This is a very showy tree-like plant from
Yemen and Saudi Arabia which grows arms over time.
Plant edges are ridged with short, brown, cow-horn spines.
Description: Euphorbia ammak
is a striking Euphorbia of massive stature that
resembles to E. candelabra but It branches but not
profusely. It is a typical representative of large, tree-like Euphorbias
that can grow up to 10 m tall with a short trunk, it is superficially
similar to some new world Cacti. The upright broadly obconical crown of
this plant make it looks like a a branched candelabra.
Stem: Erect, stout, 10-15 cm wide. The branches starting about 60
cm and arches upward.
Ribs: Thick, undulate, usually four-winged, dark-green, with
situate teeth 1 cm apart.
Spines: Up to one cm long. Brown, paired, horn shaped,
obtriangular, and quite separate.
Leaves: In the right climate (wet and warm at the same time) it
will produce simple lancelote leaves near the top of each branch. These
leaves are much larger and more prominent in the green form than in the
variegated/yellow forms. On the seedling they are up to 40 mm long and 7
mm wide, but in the young shoots they are smaller.
Flowers: Solitary subsessile cymnes above the pair of spines,
yellow-green, approx 1 cm in diameter, fleshy, with 5 glands. Female
flowers carry a three part pistil over a three part ovary, producing
three or sometimes more seeds.
Fruit: Green, 2-3 loculed, 3 mm in diameter smooth.
NOTE: There is a commonly cultivated variegated version called
(in the U.S.A.) Euphorbia Ammak “variegata” , but this
plant is more properly an
Euphorbia candelabrum erythreae variegata. which has a
cream-yellow and pale blue-green marbled appearance with dark, brown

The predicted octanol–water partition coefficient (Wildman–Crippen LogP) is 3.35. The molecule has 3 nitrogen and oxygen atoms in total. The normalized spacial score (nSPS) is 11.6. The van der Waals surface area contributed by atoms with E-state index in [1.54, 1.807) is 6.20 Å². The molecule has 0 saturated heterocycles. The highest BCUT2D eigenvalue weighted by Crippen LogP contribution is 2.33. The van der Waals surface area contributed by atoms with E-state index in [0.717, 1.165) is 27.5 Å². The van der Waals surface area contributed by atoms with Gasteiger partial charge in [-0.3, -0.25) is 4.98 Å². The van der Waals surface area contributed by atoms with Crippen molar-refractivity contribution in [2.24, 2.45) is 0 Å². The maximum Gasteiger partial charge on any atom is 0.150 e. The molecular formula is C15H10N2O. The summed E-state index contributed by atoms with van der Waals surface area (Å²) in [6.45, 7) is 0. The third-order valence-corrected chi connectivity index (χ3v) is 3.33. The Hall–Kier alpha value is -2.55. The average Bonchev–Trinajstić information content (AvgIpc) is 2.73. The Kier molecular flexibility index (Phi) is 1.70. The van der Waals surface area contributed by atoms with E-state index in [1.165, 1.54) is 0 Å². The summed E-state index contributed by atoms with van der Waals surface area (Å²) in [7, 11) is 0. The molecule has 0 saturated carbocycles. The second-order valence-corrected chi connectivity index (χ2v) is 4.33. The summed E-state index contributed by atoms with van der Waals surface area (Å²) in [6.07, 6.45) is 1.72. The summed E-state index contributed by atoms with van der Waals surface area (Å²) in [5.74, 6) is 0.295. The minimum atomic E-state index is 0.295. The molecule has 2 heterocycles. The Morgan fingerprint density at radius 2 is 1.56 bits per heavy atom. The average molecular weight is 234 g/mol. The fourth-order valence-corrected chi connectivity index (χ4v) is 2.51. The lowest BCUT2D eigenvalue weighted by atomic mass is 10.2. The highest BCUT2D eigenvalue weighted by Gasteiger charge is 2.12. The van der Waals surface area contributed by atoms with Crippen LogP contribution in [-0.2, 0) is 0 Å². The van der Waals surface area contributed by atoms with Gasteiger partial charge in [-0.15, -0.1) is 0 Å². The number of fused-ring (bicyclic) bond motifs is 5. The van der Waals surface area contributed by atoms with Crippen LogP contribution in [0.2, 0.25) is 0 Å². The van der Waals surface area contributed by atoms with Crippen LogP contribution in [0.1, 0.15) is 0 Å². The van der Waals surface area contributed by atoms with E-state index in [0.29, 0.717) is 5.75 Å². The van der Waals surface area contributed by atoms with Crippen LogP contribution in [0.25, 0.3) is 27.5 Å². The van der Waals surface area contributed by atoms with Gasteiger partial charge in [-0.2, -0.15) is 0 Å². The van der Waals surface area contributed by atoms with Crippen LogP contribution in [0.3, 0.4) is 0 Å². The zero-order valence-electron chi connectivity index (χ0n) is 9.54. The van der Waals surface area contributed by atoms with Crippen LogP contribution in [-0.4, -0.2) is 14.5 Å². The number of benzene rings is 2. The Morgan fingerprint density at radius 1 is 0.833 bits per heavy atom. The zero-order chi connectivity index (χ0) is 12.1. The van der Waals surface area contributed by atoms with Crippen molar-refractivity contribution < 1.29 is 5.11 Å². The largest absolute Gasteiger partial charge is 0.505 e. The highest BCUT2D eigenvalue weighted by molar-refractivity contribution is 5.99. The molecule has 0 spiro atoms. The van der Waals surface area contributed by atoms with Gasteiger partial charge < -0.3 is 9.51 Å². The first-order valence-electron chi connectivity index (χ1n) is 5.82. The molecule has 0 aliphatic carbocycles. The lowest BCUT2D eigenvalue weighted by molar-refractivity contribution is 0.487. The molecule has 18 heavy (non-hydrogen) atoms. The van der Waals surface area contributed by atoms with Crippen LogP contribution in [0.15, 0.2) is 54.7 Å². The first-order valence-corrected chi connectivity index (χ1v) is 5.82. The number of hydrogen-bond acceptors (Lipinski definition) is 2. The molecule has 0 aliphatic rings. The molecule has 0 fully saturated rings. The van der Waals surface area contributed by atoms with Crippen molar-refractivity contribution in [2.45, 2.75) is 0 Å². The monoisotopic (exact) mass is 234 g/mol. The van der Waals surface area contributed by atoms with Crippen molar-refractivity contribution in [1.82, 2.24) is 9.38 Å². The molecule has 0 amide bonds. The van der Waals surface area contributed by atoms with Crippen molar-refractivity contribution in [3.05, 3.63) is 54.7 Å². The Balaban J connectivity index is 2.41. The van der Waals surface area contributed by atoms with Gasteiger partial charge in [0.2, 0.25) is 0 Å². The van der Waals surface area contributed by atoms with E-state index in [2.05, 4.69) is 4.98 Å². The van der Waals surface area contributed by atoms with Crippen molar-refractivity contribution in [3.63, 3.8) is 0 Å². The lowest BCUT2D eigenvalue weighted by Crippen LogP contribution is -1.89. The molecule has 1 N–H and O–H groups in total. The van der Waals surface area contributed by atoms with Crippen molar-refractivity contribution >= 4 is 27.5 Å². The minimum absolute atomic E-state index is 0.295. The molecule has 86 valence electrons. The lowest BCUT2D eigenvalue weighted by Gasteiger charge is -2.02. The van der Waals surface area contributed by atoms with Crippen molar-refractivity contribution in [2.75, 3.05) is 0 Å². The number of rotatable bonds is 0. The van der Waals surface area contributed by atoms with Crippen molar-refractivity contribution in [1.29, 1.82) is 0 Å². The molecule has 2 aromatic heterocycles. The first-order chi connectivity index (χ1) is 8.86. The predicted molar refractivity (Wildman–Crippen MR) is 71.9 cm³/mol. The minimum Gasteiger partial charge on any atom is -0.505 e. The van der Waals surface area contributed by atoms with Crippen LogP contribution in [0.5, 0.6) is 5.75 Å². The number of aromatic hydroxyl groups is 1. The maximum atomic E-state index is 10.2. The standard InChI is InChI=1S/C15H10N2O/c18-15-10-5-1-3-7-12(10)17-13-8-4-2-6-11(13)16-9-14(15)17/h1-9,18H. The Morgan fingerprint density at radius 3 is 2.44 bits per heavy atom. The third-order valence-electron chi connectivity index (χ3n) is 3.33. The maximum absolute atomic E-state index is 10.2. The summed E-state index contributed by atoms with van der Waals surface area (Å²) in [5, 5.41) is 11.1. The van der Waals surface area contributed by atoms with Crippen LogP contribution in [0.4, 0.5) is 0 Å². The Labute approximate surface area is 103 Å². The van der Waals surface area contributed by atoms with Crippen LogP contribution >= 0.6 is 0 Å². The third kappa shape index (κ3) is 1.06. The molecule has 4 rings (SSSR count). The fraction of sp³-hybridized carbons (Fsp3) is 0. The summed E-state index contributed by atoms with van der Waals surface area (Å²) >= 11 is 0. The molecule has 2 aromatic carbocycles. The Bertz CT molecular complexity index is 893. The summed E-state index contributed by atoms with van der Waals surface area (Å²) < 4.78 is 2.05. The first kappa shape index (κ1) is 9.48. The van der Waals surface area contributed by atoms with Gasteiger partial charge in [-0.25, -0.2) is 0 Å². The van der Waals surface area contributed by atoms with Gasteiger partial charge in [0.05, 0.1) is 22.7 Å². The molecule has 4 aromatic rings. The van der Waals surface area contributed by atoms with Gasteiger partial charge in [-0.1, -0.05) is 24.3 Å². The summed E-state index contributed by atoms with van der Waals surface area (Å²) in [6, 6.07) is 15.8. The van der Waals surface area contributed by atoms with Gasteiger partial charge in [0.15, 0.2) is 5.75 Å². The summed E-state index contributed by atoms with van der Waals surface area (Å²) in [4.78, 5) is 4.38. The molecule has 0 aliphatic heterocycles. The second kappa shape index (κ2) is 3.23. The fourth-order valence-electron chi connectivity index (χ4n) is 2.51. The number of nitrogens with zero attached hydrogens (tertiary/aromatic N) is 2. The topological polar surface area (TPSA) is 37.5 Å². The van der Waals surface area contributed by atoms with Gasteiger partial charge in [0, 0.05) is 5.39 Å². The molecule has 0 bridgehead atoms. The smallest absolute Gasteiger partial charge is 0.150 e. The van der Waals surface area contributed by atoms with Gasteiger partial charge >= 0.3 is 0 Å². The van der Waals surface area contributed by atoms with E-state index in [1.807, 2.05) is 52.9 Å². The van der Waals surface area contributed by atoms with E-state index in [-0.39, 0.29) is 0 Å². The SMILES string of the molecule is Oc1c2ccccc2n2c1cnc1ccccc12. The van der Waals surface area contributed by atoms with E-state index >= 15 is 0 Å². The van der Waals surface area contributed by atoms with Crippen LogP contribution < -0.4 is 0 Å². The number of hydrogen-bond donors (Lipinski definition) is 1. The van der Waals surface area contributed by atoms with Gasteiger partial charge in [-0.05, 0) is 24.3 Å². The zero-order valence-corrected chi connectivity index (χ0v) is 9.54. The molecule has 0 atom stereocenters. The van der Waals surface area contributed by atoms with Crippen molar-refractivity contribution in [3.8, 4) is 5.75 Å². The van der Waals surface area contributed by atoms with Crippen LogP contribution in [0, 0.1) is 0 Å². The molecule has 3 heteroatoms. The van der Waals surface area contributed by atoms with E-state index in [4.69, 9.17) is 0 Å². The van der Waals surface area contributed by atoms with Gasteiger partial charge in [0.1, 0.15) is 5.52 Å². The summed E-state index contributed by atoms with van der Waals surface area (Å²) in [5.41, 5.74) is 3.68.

scientific name: Euphorbia ammak
Bull. Herb. Boissier 7 (App. 2):319, 1899
Common English Names include:
Origin: Yemen, Saudi Arabia peninsula.
Habitat: Rockier areas in planes and in
steep hillsides, thorny bush-lands.
Conservation status: Listed in
CITES appendix 2.
Euphorbia ammak is a classic candelabrum tree of East Africa. With its
widespread occurrence this plant is in some ways the iconic Euphorbia of
the African continent.
Cultivation: It is an easy species to grow that is suited for any
well drained soil in full sun. But young plant are happy growing
indoors, where they can easily reach the ceiling. Give the plant an airy
growing medium which mainly consists of non organic material such us
clay, pumice, lava grit, and only a little peat or leaf-mould. Water
regularly during the active growing season from March to September. No
water should ever be allowed to stand around the roots. Keep almost
completely dry in winter. It is a moderately fast grower, and will
quickly become large landscape masterpieces in just 3-5 years. Only
downside is from strong winds, the columns often smash into each other,
causing permanent scarring... best to plant in such a location where
winds are not a big issue. If plant becomes very red, this is a sign
that the roots have not developed properly. It is a relatively fast
growing and long lived plant and once established, it will be content in
its position and with its soil for years. It can tolerate moderate
shade, and a plant that has been growing in shade should be slowly
hardened off before placing it in full sun as the plant will be severely
scorched if moved too suddenly from shade into sun. Like quite small
pots, repott in very later winter, early spring. Can be pruned for shape
and branching. Frost tender, frost free zones only. Plant Pests:
Prone to mealy bugs and rarely scale.
Propagation: It is
easy to propagate by cuttings in late spring to summer, just take
a cutting of the plant let it dry for 1 or 2 weeks and stuff it in the
ground (preferably dry, loose, extremely well draining soil).
Warning: All Euphorbias contain a white sap
that can be irritating to eyes and mucous membranes. If contact is made
with this white sap, take care to not touch face or eyes before washing
hands with soap and water.